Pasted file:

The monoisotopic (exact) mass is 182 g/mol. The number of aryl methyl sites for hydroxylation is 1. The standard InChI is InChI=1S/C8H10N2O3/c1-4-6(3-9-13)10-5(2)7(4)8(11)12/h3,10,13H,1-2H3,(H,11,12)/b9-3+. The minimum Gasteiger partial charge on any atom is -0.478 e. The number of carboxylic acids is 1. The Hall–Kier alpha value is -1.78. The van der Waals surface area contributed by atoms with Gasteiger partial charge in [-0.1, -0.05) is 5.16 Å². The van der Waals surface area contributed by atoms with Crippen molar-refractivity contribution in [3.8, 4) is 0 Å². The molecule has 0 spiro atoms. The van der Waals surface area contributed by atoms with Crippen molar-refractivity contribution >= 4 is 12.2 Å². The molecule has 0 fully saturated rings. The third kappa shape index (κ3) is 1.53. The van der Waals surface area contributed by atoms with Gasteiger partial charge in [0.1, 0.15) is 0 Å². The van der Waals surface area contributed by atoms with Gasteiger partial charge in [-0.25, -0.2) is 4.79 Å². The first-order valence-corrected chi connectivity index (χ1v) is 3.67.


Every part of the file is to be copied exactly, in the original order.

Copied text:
The monoisotopic (exact) mass is 182 g/mol. The number of aryl methyl sites for hydroxylation is 1. The standard InChI is InChI=1S/C8H10N2O3/c1-4-6(3-9-13)10-5(2)7(4)8(11)12/h3,10,13H,1-2H3,(H,11,12)/b9-3+. The minimum Gasteiger partial charge on any atom is -0.478 e. The number of carboxylic acids is 1. The Hall–Kier alpha value is -1.78. The van der Waals surface area contributed by atoms with Gasteiger partial charge in [-0.1, -0.05) is 5.16 Å². The van der Waals surface area contributed by atoms with Crippen molar-refractivity contribution in [3.8, 4) is 0 Å². The molecule has 0 spiro atoms. The van der Waals surface area contributed by atoms with Crippen molar-refractivity contribution >= 4 is 12.2 Å². The molecule has 0 fully saturated rings. The third kappa shape index (κ3) is 1.53. The van der Waals surface area contributed by atoms with Gasteiger partial charge in [0.1, 0.15) is 0 Å². The van der Waals surface area contributed by atoms with Gasteiger partial charge in [-0.25, -0.2) is 4.79 Å². The first-order valence-corrected chi connectivity index (χ1v) is 3.67.